SCOTUS decision supports LGBT behavioral health

Content From: Pamela S. Hyde, J.D., SAMHSA Administrator; Brian Altman, Director, SAMHSA Division of Policy Innovation; and Elliot Kennedy, SAMHSA Special Expert, LGBT AffairsPublished: July 01, 20153 min read


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Friday, we celebrated a historic occasion, as the Supreme Court ruled in Obergefell v. Hodges that the Constitution requires LGBT couples be allowed to marry no matter where they live, and marriages performed in one state must be recognized in every other. This ruling is particularly well-timed as it provides us with a poignant ending for Lesbian, Gay, Bisexual and Transgender (LGBT) Pride Month.

This ruling is a major step forward in recognizing the equality of LGBT Americans. We sincerely believe the Court’s decision will further the community and family acceptance of LGBT people we see growing in our nation. This is so important because acceptance is a critical supportive factor for positive behavioral health outcomes in people who are LGBT. In fact, recent data shows that LGBT children who grow up in accepting households are less likely to attempt suicide, report depression, use illegal drugs, or have unprotected sex. In addition to contributing to the shift in cultural acceptance, marriage also conveys practical benefits for many LGBT couples, including expanding healthcare benefits to partners who previously would not have had access to care. This is particularly relevant because on June 25, in King v. Burwell, the Supreme Court ensured that families around the country—including LGBT families—will continue to have access to quality, affordable health care through the Affordable Care Act.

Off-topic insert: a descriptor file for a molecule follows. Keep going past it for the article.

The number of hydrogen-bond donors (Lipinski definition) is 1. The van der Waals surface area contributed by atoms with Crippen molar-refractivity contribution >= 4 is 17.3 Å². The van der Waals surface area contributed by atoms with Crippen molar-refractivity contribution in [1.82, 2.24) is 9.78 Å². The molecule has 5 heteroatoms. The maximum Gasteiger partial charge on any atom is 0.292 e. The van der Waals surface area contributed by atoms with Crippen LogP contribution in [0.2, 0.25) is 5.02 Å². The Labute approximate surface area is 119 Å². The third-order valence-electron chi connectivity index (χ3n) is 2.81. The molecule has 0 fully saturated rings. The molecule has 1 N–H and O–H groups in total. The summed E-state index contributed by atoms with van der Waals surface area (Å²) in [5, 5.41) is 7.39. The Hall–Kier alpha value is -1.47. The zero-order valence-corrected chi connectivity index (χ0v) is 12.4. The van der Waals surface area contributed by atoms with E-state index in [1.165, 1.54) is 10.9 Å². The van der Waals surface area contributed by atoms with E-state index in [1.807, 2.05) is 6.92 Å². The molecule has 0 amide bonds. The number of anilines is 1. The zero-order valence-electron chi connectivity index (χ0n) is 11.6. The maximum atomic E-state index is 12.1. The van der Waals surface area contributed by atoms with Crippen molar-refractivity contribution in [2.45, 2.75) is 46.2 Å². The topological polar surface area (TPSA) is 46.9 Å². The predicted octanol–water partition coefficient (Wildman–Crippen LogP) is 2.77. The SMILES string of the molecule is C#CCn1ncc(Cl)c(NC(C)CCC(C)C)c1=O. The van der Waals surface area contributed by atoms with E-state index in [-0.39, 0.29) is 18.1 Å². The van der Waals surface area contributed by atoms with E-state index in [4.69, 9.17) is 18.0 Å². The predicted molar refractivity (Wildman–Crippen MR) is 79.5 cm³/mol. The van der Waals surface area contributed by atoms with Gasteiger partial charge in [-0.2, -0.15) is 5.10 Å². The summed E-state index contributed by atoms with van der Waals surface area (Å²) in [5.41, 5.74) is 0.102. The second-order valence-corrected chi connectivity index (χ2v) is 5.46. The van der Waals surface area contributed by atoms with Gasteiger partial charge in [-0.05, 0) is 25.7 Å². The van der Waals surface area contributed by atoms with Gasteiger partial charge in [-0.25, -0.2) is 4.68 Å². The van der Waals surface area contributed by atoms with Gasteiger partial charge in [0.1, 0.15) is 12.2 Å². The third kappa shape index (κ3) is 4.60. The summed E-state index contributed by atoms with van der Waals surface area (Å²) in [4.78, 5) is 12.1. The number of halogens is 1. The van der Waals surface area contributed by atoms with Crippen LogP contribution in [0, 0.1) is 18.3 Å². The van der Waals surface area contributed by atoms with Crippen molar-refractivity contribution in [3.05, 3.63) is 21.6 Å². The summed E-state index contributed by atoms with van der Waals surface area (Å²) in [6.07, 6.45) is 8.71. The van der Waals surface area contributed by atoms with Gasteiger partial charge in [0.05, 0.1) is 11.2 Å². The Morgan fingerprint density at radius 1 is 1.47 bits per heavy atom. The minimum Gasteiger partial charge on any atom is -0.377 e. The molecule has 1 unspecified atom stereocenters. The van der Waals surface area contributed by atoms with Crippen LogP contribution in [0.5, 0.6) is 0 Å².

Making sure LGBT people have the health care they need is especially important because this population experiences a wide range of health disparities, from increased rates of obesity and the harmful consequences associated with increased rates of smoking, to higher rates of chronic conditions and earlier onset of disability. Recently, SAMHSA and the Office of National Drug Control Policy co-hosted a Pride Month event at the White House focused on LGBT substance use. At the event, leaders in the behavioral health field talked about how far we have come in supporting LGBT health, but also how far we still have to go. We are grateful and thrilled that the Supreme Court has helped us move forward another step.

As this Pride month draws to a close, we also wanted to take a moment to highlight a few of the other steps forward our nation has taken this year to improve the health and well-being of LGBT people:

  • In April, the White House issued a statement in support of banning conversion therapy for LGBT youth.
  • In May, the Centers for Medicare & Medicaid Services issued guidance to make clear that health insurance issuers cannot limit preventive services based on an individual’s sex assigned at birth, gender identity, or recorded gender.
  • Just last week, the Office of Personnel Management informed health insurance carriers participating in the Federal Employees Health Benefits Program they may not have a general exclusion of services, drugs, or supplies related to gender transition.
  • Finally, earlier last week, the Department of Labor inducted Frank Kameny into their Hall of Honor, recognizing his decades of tireless work fighting for LGBT equality. Mr. Kameny shared his storyExit Disclaimer at a SAMHSA pride event several years ago.

We take pride in SAMHSA’s progress to reduce the impact of substance abuse and mental illness on America’s LGBT community knowing that so many LGBT families around the country are feeling particularly celebratory in the aftermath of last week’s historic Supreme Court decision.